Acer’s been on a bit of a tear lately, releasing some seriously thin laptops of which some other manufacturers can only be jealous.
The Predator Triton 700, Acer’s premier 15.6-inch gaming laptop, keeps things almost unbelievably slim considering the hardware that’s contained inside, partly thanks to NVIDIA’s Max-Q technology, which shrinks down big, beefy graphics cards (GPU) to fit inside a smaller chassis.
|Processor||Intel Core i7-7700HQ (up to 3.8GHz)|
|Storage||Two 256GB PCIe SSDs (RAID 0 configuration)|
|RAM||32GB DDR4-2400MHz (dual channel)|
|Display||15.6-inch FHD (1,920 x 1,080) IPS
120Hz refresh rate
|Graphics||NVIDIA GTX 1080 with 8GB GDDR5 VRAM
|Ports||One Thunderbolt 3
Three USB-A 3.0
3.5mm audio jack
|Wireless||Killer Wireless-AC 1535
2 x 2 MU-MIMO
|Keyboard||Mechanical RGB (with number pad)|
|Weight||5.4 pounds (2.45 kg)|
|Dimensions||15.47 in x 10.47 in x 0.74 in
393 mm x 266 mm x 18.9 mm
On its own, a gaming laptop with great performance is no longer a surprise, but a gaming laptop this size with this level of performance remains a treat. It’s as thin or thinner than a lot of Ultrabooks without a discrete GPU, and while it does weigh in at about five pounds, it certainly remains portable.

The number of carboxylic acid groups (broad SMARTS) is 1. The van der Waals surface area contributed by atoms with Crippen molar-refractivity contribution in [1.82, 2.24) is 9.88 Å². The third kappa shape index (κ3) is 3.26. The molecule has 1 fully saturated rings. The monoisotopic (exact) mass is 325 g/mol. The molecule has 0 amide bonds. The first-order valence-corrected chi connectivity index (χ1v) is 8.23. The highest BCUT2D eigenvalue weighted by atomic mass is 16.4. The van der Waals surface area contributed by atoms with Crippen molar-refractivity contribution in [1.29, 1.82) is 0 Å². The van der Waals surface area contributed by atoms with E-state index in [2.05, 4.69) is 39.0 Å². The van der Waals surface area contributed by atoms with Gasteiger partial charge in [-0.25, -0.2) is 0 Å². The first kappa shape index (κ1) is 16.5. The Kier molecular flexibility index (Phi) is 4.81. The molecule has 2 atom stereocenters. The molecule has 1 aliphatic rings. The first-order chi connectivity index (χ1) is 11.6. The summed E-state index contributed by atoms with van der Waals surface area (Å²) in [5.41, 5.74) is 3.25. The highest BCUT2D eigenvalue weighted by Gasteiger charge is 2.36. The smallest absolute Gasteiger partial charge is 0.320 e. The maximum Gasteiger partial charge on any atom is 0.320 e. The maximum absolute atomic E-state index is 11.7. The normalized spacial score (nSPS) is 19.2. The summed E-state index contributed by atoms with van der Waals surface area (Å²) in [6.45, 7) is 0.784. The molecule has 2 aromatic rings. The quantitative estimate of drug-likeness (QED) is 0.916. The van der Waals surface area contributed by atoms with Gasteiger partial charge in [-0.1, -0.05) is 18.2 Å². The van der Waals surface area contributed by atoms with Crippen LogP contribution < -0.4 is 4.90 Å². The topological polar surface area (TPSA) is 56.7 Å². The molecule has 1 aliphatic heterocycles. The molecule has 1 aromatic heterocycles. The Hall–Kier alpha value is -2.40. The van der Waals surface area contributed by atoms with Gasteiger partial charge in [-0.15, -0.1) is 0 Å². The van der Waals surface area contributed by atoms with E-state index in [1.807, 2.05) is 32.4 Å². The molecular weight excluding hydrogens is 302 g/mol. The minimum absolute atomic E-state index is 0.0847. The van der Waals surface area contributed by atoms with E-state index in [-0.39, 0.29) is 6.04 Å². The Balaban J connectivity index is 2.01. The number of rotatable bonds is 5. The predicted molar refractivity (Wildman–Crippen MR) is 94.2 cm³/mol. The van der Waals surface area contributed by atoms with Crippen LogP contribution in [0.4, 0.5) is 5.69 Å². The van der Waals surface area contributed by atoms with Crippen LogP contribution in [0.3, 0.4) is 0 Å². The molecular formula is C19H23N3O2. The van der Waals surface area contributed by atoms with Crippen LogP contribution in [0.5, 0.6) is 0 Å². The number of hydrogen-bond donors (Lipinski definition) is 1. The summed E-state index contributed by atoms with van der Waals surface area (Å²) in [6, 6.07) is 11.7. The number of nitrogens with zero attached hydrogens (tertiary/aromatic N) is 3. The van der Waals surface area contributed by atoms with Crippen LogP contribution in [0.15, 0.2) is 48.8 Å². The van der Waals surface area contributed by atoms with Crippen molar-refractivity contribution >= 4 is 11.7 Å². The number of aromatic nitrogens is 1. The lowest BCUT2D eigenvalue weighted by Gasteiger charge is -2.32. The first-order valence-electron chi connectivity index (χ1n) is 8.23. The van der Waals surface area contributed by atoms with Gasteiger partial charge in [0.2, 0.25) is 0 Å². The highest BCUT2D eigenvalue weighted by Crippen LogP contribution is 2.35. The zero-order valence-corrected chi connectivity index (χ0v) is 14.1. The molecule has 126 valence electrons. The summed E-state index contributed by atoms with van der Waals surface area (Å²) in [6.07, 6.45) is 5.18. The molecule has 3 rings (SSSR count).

There are a few things I disliked about it — the display isn’t bright enough and the touchpad gets too hot to actually touch — but overall I think Acer took some chances in the right spot. The fact that something this size can rival a full desktop rig can’t be ignored, and any gamer with this in their hands won’t be able to help but smile.
However, price will play a big part in whether or not you buy it. Shelling out about $2,800 just isn’t feasible for most people, especially when there are plenty of thicker gaming laptops on the market for a third of the price.
- Mechanical keyboard.
- Stupid thin.
- Great performance.
- Attractive design.
- Poor battery life.
- Dim display.
- Touchpad gets too hot.